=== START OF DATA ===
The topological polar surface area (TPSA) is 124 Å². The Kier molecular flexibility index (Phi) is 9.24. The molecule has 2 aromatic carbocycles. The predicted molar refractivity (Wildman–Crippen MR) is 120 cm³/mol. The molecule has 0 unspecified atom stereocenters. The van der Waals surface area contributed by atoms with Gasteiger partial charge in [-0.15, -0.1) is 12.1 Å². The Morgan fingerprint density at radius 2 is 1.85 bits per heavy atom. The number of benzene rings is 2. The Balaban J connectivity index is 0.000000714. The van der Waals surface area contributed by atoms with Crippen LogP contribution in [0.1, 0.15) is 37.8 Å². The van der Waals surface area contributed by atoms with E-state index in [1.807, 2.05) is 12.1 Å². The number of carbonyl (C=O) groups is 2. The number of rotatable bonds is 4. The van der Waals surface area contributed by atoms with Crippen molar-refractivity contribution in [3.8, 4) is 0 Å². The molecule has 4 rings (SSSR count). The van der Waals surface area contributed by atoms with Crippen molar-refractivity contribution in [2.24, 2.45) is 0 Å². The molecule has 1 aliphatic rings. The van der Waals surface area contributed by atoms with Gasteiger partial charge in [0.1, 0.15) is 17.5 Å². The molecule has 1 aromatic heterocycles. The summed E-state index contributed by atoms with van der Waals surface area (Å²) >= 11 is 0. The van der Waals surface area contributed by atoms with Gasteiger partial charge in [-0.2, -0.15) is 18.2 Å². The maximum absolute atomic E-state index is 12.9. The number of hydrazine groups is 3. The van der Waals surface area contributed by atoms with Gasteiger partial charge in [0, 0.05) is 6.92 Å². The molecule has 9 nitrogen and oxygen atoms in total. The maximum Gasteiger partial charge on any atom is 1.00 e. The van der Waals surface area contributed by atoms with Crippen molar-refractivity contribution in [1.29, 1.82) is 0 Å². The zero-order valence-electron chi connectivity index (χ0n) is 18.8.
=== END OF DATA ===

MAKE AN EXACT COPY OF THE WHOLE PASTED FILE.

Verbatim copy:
The topological polar surface area (TPSA) is 124 Å². The Kier molecular flexibility index (Phi) is 9.24. The molecule has 2 aromatic carbocycles. The predicted molar refractivity (Wildman–Crippen MR) is 120 cm³/mol. The molecule has 0 unspecified atom stereocenters. The van der Waals surface area contributed by atoms with Gasteiger partial charge in [-0.15, -0.1) is 12.1 Å². The Morgan fingerprint density at radius 2 is 1.85 bits per heavy atom. The number of benzene rings is 2. The Balaban J connectivity index is 0.000000714. The van der Waals surface area contributed by atoms with Crippen LogP contribution in [0.1, 0.15) is 37.8 Å². The van der Waals surface area contributed by atoms with E-state index in [1.807, 2.05) is 12.1 Å². The number of carbonyl (C=O) groups is 2. The number of rotatable bonds is 4. The van der Waals surface area contributed by atoms with Crippen molar-refractivity contribution in [3.8, 4) is 0 Å². The molecule has 4 rings (SSSR count). The van der Waals surface area contributed by atoms with Crippen molar-refractivity contribution in [2.24, 2.45) is 0 Å². The molecule has 1 aliphatic rings. The van der Waals surface area contributed by atoms with Gasteiger partial charge in [0.1, 0.15) is 17.5 Å². The molecule has 1 aromatic heterocycles. The summed E-state index contributed by atoms with van der Waals surface area (Å²) >= 11 is 0. The van der Waals surface area contributed by atoms with Gasteiger partial charge in [-0.2, -0.15) is 18.2 Å². The maximum absolute atomic E-state index is 12.9. The number of hydrazine groups is 3. The van der Waals surface area contributed by atoms with Gasteiger partial charge in [0, 0.05) is 6.92 Å². The molecule has 9 nitrogen and oxygen atoms in total. The maximum Gasteiger partial charge on any atom is 1.00 e. The van der Waals surface area contributed by atoms with Crippen molar-refractivity contribution in [1.29, 1.82) is 0 Å². The zero-order valence-electron chi connectivity index (χ0n) is 18.8.